How to perform the turn in the road

This manoeuvre is often called the three-point-turn but in fact it doesn’t have to be completed in three movements.

The number of moves required will depend upon how wide the road is, how big your car is and the turning circle of your car. And of course, your skill at the manoeuvre!

The turn in the road is not just something you might have to do during your driving test.  You might have to turn your car round if you turn into a dead end road or if the road you’re in is blocked by roadworks or an accident.

And the skills you learn during driving lessons that include the turn in the road will be required in car parks, garages, tight driveways, petrol stations, and lots of other places.

So by perfecting your turn-in-the-road skills you will be laying the foundation for all of your future ‘tight space’ manoeuvres.

When doing any manoeuvre that includes reversing during your driving test, the examiner will watching to make sure that you do not endanger other road users. This means that you need to be fully aware of what is happening around your car at all times and be prepared to wait and give way to others if necessary.

Things the examiner will consider:

  • Effective observation
  • Correct use of controls
  • Reasonable accuracy
  • Correct positioning before and after the turn
  • Dealing with other road users safely

Things you need to consider:

Is the place you’re going to turn the car round safe, legal and convenient?

Examples of unsafe locations include:

  • Bends
  • The brow of a hill
  • Close to junctions
  • Near schools
  • Areas with a lot of pedestrians
  • Busy streets

Is it legal? You can’t turn your car around in a one way street or where you see a ‘no U turns’ sign.

Is it convenient? Don’t try to turn the car round in a busy road unless you really need to. And don’t get in the way of drivers trying to get their car in or out of a driveway.

In the image below, POM stands for Prepare, Observe, Move.


Screen Shot 2015-09-04 at 13.19.47

How to do it

Stop close to and parallel to the kerb to start.

First leg

Prepare: clutch just below biting point.

Observe: good, all round, observations. If you see a car coming that you think will have to stop to let you do the manoeuver, wait. If you see pedestrians anywhere near the car, make sure you don’t drive towards them.

Move: as the car moves forward – very slowly – apply full right lock instantly. If the car picks up speed, slow it down by depressing the clutch and braking if necessary. Look up and down the road as you go. If you see a car approaching. it’s probably best to complete the first leg then wait to see what the vehicle is going to do. Once you’ve stopped check out the vehicle that was approaching. If it’s clearly waiting, it’s safe to continue but keep an eye on it. If the vehicle starts to move again, stop. If you see a pedestrian who might be at risk if you continue – stop immediately and wait for them to pass.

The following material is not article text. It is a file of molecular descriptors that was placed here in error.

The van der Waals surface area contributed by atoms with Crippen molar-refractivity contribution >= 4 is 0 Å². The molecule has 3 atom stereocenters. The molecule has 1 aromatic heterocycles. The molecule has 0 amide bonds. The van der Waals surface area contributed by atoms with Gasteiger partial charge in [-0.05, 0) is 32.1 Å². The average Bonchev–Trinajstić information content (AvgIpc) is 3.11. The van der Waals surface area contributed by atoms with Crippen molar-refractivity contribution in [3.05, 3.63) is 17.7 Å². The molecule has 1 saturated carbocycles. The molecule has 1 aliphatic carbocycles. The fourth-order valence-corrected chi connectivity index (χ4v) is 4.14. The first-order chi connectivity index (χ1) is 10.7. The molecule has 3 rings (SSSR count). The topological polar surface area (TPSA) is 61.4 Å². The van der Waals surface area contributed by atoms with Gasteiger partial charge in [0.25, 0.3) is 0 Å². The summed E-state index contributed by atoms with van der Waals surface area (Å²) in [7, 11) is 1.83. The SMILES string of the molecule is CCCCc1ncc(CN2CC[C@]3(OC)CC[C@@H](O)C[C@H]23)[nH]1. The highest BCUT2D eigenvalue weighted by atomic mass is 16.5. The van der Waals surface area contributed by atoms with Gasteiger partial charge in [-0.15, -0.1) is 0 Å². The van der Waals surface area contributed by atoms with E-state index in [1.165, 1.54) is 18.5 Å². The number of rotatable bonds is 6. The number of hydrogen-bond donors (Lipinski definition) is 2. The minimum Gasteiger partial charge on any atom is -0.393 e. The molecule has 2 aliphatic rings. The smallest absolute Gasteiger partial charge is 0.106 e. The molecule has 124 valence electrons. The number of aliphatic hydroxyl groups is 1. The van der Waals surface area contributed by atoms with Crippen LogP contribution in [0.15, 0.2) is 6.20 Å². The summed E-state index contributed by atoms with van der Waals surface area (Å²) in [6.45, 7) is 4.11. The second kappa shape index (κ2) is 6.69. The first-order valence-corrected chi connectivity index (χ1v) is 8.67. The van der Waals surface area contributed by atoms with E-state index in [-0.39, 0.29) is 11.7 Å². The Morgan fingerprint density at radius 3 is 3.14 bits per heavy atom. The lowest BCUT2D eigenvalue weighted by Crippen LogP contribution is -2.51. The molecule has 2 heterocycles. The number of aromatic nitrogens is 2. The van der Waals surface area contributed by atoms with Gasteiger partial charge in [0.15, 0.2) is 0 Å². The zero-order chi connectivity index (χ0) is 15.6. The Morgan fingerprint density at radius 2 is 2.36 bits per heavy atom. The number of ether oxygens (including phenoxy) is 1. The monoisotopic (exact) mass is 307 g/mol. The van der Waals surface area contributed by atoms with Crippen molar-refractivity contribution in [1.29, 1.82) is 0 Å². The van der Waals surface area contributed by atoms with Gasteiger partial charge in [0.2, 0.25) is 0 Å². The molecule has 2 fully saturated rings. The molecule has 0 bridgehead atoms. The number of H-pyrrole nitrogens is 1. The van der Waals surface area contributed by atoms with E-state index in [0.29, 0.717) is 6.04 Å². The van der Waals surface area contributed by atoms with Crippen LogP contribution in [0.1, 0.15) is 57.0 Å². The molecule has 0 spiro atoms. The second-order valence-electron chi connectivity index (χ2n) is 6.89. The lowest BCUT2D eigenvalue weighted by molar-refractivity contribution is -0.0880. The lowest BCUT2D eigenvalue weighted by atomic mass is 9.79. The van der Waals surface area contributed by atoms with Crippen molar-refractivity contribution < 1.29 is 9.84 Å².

Just before you get to the kerb, steer left as much as possible while keeping you right foot near the brake. Try not to let the car move to the left while you apply the steering corrections. Stop gently. Secure the car with the handbrake then prepare for the second leg.

Second leg

Select reverse gear. Get to biting point so the car doesn’t roll forwards when you release the handbrake.

Take effective, all round observations. Your last look should be in the direction you’re going – over your right shoulder.

When you’re sure it’s safe to proceed, move slowly and immediately apply full left lock.

Deal with approaching road users and pedestrians as above.

As you approach the kerb, look over your right shoulder. When you get really close to the kerb (see the image below for help with reference points) steer right as much as possible and stop gently without touching the kerb.

Apply the handbrake.

Third leg

Find the biting point. Take good all round observations. Again, your last look should be in the direction you’re going – this time it’s forward.

Deal with approaching road users and pedestrians as above.

When you’re sure it’s safe to proceed, move slowly and immediately apply full right lock as the car moves very slowly.

As the car moves, decide if you’re going to get round without touching the kerb. If not, stop the car. Apply the handbrake. Reverse again after taking appropriate observations and applying left lock. Reverse slowly until you can see you have enough room to complete the manoeuver. Steer right before you stop.  Then select first gear, take more observations and try again!

Note: some roads are too narrow to get round in three movements. That’s ok – the examiner won’t penalise you for taking extra shunts. That’s why it’s called the ‘turn in the road’ – it’s not a three point turn.